Wednesday, April 13, 2016

Necessity Passing As Contingency (and Vice Versa): On the Spinozist Distinction of the Economic and Political

Lordon speaking as part of the "Nuit Debout" protests to France's Labor Law

Earlier, when writing a brief blog review of Lordon's Imperium, I argued that what the book lacked was any account of the relationship between the economy and politics of affects, that Lordon had simply continued to think of politics, and political belonging, from the perspective of affects without considering the relation between politics and economics. 

Thursday, April 07, 2016

The Work Image: Montage in Better Call Saul and Breaking Bad

Gilles Deleuze stated that montage is an "indirect image of time," in Vince Gilligan's Breaking Bad and Better Call Saul it is an indirect image of work, or of a temporality dominated by work. I am primarily interested in the latter show, having blogged enough about the first. I just wanted to note that it is one of the stylistic points of continuity between the two shows; that and the odd close up and point of view shots. As much as the basic form remains the same the shifting tone and content of the two shows, from drug empire to the world of law firms, shifts the way the montages function, becoming less about the fantasy of accumulation and more about the particular frustrations and hopes of work.

Monday, March 14, 2016

Hobbes Versus Spinoza: This Time It's Anthropological

This morning I received an email that had the following sentence in it: "A demographic note for this week is that we have almost three times as many applicants to online programs as we did this time last year, confirming a trend we are all aware of --- that students want online degree offerings." Maybe it was the lack of coffee, or the fact that I was woken up in the night by a barfing dog (don't worry, Bento is fine. He just eats garbage sometimes), but I thought for a minute about responding to this email, pointing out that the premise did not support the conclusion. There are multiple reasons why people take online classes. They are ways of dealing with jobs that demand increased flexibility from employees, ways of finishing school around the demands of families and work. Negotiating these demands is not the same as wanting something, as desiring it or choosing it.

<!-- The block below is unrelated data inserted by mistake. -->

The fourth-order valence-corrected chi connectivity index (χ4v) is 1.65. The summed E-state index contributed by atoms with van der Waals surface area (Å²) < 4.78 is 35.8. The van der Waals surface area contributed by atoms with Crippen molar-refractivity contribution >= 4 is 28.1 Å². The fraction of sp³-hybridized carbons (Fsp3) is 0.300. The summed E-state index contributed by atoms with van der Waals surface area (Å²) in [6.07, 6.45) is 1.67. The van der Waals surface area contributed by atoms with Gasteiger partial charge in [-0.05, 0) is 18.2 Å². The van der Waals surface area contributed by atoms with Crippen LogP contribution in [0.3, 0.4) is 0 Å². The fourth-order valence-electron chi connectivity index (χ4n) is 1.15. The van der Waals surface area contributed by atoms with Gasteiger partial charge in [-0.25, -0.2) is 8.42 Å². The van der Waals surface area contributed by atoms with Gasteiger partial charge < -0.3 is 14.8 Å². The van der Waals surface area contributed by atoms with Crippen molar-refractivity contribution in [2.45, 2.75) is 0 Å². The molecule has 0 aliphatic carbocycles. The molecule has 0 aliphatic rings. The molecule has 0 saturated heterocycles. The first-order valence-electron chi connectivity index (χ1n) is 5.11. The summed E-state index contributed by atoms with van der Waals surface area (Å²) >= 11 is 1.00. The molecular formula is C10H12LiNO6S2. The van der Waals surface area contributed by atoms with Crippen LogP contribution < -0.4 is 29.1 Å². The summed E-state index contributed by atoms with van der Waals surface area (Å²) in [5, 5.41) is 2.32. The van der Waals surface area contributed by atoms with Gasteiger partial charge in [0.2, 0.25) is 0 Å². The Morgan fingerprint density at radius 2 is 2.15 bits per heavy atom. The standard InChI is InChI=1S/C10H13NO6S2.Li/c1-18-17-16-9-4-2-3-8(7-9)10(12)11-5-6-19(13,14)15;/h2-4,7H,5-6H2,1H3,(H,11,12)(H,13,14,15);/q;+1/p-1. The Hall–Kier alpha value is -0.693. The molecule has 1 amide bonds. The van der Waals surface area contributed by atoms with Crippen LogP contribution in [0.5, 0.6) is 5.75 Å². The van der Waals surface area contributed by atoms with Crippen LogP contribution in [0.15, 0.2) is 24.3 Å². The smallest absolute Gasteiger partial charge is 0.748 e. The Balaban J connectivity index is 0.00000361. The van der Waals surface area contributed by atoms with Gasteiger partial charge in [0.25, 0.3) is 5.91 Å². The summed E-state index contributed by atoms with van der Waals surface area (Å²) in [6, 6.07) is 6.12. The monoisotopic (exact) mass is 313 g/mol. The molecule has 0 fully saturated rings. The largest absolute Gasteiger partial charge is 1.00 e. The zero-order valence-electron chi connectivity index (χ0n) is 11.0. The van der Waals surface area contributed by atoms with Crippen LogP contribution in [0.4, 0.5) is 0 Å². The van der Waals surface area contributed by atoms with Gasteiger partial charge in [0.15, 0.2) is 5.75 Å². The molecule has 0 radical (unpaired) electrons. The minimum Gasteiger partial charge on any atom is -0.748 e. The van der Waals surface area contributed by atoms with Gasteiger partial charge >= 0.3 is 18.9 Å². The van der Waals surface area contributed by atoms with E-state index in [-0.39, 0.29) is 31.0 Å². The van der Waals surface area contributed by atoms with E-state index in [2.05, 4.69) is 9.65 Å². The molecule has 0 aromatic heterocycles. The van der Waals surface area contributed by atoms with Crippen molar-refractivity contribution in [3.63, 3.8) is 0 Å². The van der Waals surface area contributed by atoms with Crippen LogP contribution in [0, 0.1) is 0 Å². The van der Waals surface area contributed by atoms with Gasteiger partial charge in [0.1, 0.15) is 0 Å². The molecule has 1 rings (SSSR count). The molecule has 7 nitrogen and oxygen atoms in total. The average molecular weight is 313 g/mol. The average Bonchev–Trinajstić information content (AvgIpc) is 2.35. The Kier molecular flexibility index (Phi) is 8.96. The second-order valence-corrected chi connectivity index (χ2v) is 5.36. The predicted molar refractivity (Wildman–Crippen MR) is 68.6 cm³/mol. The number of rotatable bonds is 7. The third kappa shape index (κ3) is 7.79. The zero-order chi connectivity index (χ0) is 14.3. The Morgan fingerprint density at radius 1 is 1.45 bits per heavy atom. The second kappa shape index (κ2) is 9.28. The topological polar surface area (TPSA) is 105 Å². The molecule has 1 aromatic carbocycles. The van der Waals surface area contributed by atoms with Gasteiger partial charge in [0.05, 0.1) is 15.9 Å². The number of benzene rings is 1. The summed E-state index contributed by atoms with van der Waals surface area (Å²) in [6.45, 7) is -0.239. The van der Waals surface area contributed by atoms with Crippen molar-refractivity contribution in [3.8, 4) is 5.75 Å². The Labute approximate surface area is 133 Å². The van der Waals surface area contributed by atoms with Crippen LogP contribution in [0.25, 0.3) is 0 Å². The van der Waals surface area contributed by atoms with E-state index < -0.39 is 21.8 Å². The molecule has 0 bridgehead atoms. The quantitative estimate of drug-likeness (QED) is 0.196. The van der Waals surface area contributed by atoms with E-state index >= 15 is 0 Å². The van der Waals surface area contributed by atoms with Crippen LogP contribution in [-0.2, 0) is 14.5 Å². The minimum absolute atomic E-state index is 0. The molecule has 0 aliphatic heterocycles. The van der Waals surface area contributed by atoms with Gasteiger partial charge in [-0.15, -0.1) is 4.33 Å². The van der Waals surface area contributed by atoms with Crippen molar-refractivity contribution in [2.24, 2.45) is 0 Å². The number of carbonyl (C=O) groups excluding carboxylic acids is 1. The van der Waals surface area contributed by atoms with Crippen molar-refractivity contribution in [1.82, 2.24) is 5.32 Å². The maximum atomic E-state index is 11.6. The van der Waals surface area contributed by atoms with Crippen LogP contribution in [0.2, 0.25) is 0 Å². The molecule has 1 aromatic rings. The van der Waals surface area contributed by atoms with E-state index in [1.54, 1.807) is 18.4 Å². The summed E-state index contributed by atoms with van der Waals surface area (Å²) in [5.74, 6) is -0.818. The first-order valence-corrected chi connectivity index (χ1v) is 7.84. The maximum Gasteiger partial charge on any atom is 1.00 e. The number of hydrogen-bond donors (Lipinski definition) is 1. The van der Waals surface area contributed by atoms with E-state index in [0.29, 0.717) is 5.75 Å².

Wednesday, March 09, 2016

The Power of the False: On Fargo

 Fargo opens with a claim that the story the film tells is based on a true story. As is well know by now, this claim is a lie. What is less remarked upon, however, is the way in which much of the film is structured around a series of lies. These lies move beyond the ordinary receipts to become part of what Deleuze calls "the power of the false."

Thursday, February 11, 2016

Be Social: Fischbach's Le Sense du Social

Franck Fischbach's Le Sens du Social: Les Puissances de la Coopération continues two of the threads of his recent writings. First, there is an examination of the "socio-political" as an orientation for political philosophy. This is directly opposed to the "ethico-political" in that the former places political economy, or specifically the division of labor at the center, rather than subjectivity or alterity. Second, there is an increasing turn away from Spinoza as a philosopher or theorist of the social and the political and towards Hegel and the return to Hegel in contemporary critical theory. (You can probably guess that I am for the latter and against the former, but such a "hot or not" list says little about why--or what is at stake). 

Monday, February 01, 2016

Trumped: The Ecology of Attention and Affects